By Rebecca Todd
The Hendricks County Flyer
Fri Nov 30, 2012, 04:16 PM EST
Ah, December. It's finally here. Most of us are rejoicing because, as we are reminded by countless television commercials, it's the hap, happiest time of the year. Others find it hard to celebrate since this is finally the fated month of the demise of civilization. If you are one of those people, I just want to mention that you are in such esteemed company as Tom Cruise, Shirley MacLaine, and Li'l Wayne. God bless you. Now stop reading because this column is not for you. I'm talking to the hap, happy people today. Yours is a story for another day.
So you're probably wondering what to get all the little ones on your Christmas list. Most of the little ones, if they are 6 months or older, probably want some kind of electronic gizmo that costs several hundred dollars. Rather than indulge them and attribute to their future societal dysfunction, why not present them with a classic gift; perhaps one that is in (cue trumpet intro), The National Toy Hall of Fame.
The National Toy Hall of Fame, established in 1998, "recognizes the contributions of toys and games that have sustained their popularity for many years." Criterion for induction includes icon-status, longevity, and innovation. It currently resides in the Strong National Museum of Play ("The Strong") in Rochester, N.Y.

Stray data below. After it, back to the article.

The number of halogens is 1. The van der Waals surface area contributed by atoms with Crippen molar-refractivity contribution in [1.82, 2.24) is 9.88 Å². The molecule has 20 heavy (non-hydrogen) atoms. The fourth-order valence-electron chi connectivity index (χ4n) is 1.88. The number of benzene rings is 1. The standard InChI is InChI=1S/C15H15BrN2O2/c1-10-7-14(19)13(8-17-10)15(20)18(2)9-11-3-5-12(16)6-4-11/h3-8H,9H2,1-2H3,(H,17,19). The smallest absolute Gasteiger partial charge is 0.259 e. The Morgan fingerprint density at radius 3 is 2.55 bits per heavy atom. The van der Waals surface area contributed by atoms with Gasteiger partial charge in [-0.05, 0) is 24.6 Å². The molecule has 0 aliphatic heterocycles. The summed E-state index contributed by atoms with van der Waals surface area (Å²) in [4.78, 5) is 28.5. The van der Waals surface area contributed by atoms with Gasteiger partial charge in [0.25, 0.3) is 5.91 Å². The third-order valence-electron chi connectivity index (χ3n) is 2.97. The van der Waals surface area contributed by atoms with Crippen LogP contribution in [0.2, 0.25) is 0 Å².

As of this year, 51 toys have made it into (there go those trumpets again) The National Toy Hall of Fame. Among them are some that you would expect: a kite, a ball, a baby doll, playing cards, and a Frisbee, to name just a few. There are also some much beloved favorites such as Barbie, Lincoln Logs, Monopoly, and inducted this year, Star Wars figures.
Then there are the, shall we say, unusual items in the Hall of Fame. Among them are a blanket, a cardboard box, and a stick. Yes, I said a stick.
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An NPR broadcast examines the question of how communities can better prepare for tornadoes like the one that struck Moore, Okla. on Monday. The broadcast features commentary from Michael Fitzgerald, who reported a five-part disaster series for the CNHI News Service.
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Part I: Are We Prepared? | Part II: Disaster Dollars Part III: Lessons Learned | Part IV: Warning Signs Part V: The Big One
You've got a rash. You quickly rule out the usual suspects: You haven't been gardening or hiking or even picnicking, so it's probably not a plant irritant such as poison ivy or wild parsnip; likewise, it's probably not chiggers or ticks carrying Lyme disease; and you haven't been swimming in a pond, which can harbor the parasite that causes swimmer's itch.
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